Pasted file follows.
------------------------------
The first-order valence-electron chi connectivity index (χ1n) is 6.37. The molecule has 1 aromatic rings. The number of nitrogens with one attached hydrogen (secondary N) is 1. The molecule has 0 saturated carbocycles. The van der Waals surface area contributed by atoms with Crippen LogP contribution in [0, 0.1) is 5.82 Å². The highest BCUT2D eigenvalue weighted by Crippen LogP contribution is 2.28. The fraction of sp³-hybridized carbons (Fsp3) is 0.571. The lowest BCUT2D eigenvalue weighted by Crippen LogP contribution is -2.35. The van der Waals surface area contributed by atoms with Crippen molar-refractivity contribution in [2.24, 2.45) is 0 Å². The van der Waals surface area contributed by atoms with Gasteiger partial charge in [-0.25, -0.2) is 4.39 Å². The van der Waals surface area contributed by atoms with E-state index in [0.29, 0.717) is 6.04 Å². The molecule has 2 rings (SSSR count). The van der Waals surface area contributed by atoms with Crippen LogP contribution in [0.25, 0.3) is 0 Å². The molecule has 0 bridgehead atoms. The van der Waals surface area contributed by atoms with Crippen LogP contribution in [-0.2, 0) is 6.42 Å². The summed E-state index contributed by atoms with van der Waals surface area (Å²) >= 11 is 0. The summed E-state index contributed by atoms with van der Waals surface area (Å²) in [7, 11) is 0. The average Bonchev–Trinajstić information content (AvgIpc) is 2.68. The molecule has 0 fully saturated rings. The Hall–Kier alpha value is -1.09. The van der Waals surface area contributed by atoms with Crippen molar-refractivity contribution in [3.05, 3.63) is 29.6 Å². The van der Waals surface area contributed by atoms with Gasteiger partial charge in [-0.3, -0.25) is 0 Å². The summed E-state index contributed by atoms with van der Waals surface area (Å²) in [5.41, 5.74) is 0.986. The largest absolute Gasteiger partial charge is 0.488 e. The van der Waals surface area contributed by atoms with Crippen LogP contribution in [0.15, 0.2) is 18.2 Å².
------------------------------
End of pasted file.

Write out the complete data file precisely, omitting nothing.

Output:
The first-order valence-electron chi connectivity index (χ1n) is 6.37. The molecule has 1 aromatic rings. The number of nitrogens with one attached hydrogen (secondary N) is 1. The molecule has 0 saturated carbocycles. The van der Waals surface area contributed by atoms with Crippen LogP contribution in [0, 0.1) is 5.82 Å². The highest BCUT2D eigenvalue weighted by Crippen LogP contribution is 2.28. The fraction of sp³-hybridized carbons (Fsp3) is 0.571. The lowest BCUT2D eigenvalue weighted by Crippen LogP contribution is -2.35. The van der Waals surface area contributed by atoms with Crippen molar-refractivity contribution in [2.24, 2.45) is 0 Å². The van der Waals surface area contributed by atoms with Gasteiger partial charge in [-0.25, -0.2) is 4.39 Å². The van der Waals surface area contributed by atoms with E-state index in [0.29, 0.717) is 6.04 Å². The molecule has 2 rings (SSSR count). The van der Waals surface area contributed by atoms with Crippen LogP contribution in [0.25, 0.3) is 0 Å². The molecule has 0 bridgehead atoms. The van der Waals surface area contributed by atoms with Crippen LogP contribution in [-0.2, 0) is 6.42 Å². The summed E-state index contributed by atoms with van der Waals surface area (Å²) >= 11 is 0. The summed E-state index contributed by atoms with van der Waals surface area (Å²) in [7, 11) is 0. The average Bonchev–Trinajstić information content (AvgIpc) is 2.68. The molecule has 0 fully saturated rings. The Hall–Kier alpha value is -1.09. The van der Waals surface area contributed by atoms with Crippen molar-refractivity contribution in [3.05, 3.63) is 29.6 Å². The van der Waals surface area contributed by atoms with Gasteiger partial charge in [-0.3, -0.25) is 0 Å². The summed E-state index contributed by atoms with van der Waals surface area (Å²) in [5.41, 5.74) is 0.986. The largest absolute Gasteiger partial charge is 0.488 e. The van der Waals surface area contributed by atoms with Crippen LogP contribution in [0.15, 0.2) is 18.2 Å².